Alec Ingold’s meeting with the Giants last week was unusual, to be sure, as it included just a bit of good-natured trash talking, which is not the norm when a player hoping to make an impression during interviews with NFL personnel. But that is what went down when the Wisconsin fullback sat down at the Senior Bowl in Mobile, Ala., with Craig Johnson, the Giants’ running backs coach.
Johnson spent six years as an assistant coach at Northwestern, and as anyone in the Midwest can attest, Big Ten passion runs deep for those involved.
“It was awesome,” Ingold told The Post. “He’s from Northwestern, so we got a little back and forth about the Big Ten. He got us this year.
“Just to be able to talk ball with him was huge. I love talking to coaches where I can explain my knowledge of the game and really show my passion for being a good fullback. Blocking for Saquon would be a dream come true.”
Ah, yes, blocking for Saquon. Of course that came up in the discussion after Johnson no doubt reminded Ingold of Northwestern’s 31-17 victory over Wisconsin this past season. Blocking for Saquon Barkley is the No. 1 job description for any fullback employed by the Giants. Ingold knows all about blocking for a dynamic running back, as he spent the past two years thrusting his body into the line to move defenders, allowing Jonathan Taylor to become the most prolific runner in NCAA football history.
Taylor, from Salem, N.J., gained 1,977 yards as a freshman and 2,194 as a sophomore, working behind the Badgers’ traditionally rugged offensive line. Taylor’s 4,171 rushing yards his first two seasons is an NCAA record.
“He made a lot of guys miss this year,” Ingold said. “He made me look great, but I hope I did the same for him on some plays, too. Just being able to be accountable for those running backs, keep them off the ground as much as best I can, chasing the ball after them, make sure I’m picking them up as much as I can, that’s what my job is. Making them happy.”
Is Ingold a fit for the Giants? They went with Eli Penny, a second-year player from Idaho, at fullback in 2018. Penny ran for 25 yards on seven rushing attempts and caught eight passes for 50 yards. Penny is 6-foot-1 and 234 pounds. If the Giants want to bring in some competition for Penny and go with a bigger body at the position, Ingold, at 6-2 and a well-proportioned 247 pounds, would be an ideal option. He scored 21 touchdowns (17 rushing, four receiving) during his stay in Madison and worked on virtually every special-teams unit. It is the way of life for fullbacks, and Ingold is readily accepting of all of it.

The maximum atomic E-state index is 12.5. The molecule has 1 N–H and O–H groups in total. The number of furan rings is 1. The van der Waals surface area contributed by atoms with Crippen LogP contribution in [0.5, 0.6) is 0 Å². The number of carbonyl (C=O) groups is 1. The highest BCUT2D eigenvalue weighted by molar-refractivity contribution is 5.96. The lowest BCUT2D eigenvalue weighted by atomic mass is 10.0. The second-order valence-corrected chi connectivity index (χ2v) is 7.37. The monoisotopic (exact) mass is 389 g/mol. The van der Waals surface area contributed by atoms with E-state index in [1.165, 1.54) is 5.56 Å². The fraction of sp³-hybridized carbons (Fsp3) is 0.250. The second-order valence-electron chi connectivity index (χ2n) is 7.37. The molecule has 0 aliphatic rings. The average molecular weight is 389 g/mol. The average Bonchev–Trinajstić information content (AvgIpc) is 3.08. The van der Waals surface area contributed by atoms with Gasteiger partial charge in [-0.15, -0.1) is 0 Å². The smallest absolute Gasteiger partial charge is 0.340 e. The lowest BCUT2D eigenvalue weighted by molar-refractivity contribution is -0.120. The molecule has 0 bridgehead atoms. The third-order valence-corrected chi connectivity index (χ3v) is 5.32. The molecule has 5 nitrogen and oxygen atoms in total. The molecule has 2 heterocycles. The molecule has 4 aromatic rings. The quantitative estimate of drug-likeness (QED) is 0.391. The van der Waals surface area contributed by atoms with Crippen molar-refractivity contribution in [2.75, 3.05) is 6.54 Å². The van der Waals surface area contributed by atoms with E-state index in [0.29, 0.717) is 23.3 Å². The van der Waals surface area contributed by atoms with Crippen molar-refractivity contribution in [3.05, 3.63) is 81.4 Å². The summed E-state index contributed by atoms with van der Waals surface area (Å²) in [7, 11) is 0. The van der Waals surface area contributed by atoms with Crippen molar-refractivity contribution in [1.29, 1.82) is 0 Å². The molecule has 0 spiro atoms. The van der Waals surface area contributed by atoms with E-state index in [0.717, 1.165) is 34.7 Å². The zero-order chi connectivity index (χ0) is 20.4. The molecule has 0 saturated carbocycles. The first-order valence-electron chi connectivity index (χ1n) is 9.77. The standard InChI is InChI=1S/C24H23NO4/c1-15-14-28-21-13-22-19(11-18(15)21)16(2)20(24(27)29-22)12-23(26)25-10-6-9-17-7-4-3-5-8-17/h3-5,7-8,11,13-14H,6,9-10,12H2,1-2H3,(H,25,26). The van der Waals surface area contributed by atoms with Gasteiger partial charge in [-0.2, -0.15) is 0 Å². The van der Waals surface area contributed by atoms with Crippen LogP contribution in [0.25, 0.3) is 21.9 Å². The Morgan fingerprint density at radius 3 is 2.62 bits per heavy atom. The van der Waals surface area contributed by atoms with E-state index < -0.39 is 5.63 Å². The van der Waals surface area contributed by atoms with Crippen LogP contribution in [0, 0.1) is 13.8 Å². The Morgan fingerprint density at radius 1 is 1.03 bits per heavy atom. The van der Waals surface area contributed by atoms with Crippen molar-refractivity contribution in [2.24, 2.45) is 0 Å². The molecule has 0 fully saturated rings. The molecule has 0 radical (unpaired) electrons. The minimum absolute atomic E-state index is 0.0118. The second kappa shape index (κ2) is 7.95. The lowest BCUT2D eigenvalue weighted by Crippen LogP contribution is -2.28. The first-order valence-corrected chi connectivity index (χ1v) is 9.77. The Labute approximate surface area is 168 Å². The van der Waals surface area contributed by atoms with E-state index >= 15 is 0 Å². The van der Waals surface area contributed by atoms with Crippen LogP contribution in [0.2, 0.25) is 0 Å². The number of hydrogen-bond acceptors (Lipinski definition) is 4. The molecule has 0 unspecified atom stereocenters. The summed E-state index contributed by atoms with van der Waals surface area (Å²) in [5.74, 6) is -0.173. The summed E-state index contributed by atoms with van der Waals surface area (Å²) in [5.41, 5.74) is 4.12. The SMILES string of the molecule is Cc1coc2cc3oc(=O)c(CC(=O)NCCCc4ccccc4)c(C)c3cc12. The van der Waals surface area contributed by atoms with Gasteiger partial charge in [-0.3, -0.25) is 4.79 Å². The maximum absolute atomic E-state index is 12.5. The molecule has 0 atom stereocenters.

“The way I play the game, I want to be a good football player, I want to make a team better,” he said. “Regardless of if they need a fullback or not, I hope my game is good enough that they can think about it. Just being able to play a position that can fly around the field at all spots.”
Ingold has been a Badger his whole life, growing up in Green Bay. He is a multiple-time member of the academic All-Big Ten team and has a job waiting for him in Boston, working in a sales-development role for Oracle. He can defer employment and intends to do that by pursuing his football dream.
The NFL draft is usually unkind to fullbacks, and NFL scouts have told Ingold not to value himself based on where he is taken. He could go in the middle or late rounds or not at all. The two fullbacks on the most recent Giants Super Bowl teams — Madison Hedgecock (seventh round) and Henry Hynoski (undrafted) — fought their way onto NFL rosters.
In the Senior Bowl, Ingold had one rushing attempt for 7 yards and caught one pass for 11 yards, helping the North team win 34-24. He played alongside two teammates, offensive linemen Michael Deiter and Beau Benzschawel, and said he feels comfortable hanging with the big guys, even though he intends to make his living in the running backs room.
“Just caring about those guys in the room is huge,” Ingold said. “Everything I hear about Saquon is just amazing. He accepts competition and wants to be the best he can. To be invited into that room would be amazing. I’d want to make him better.”
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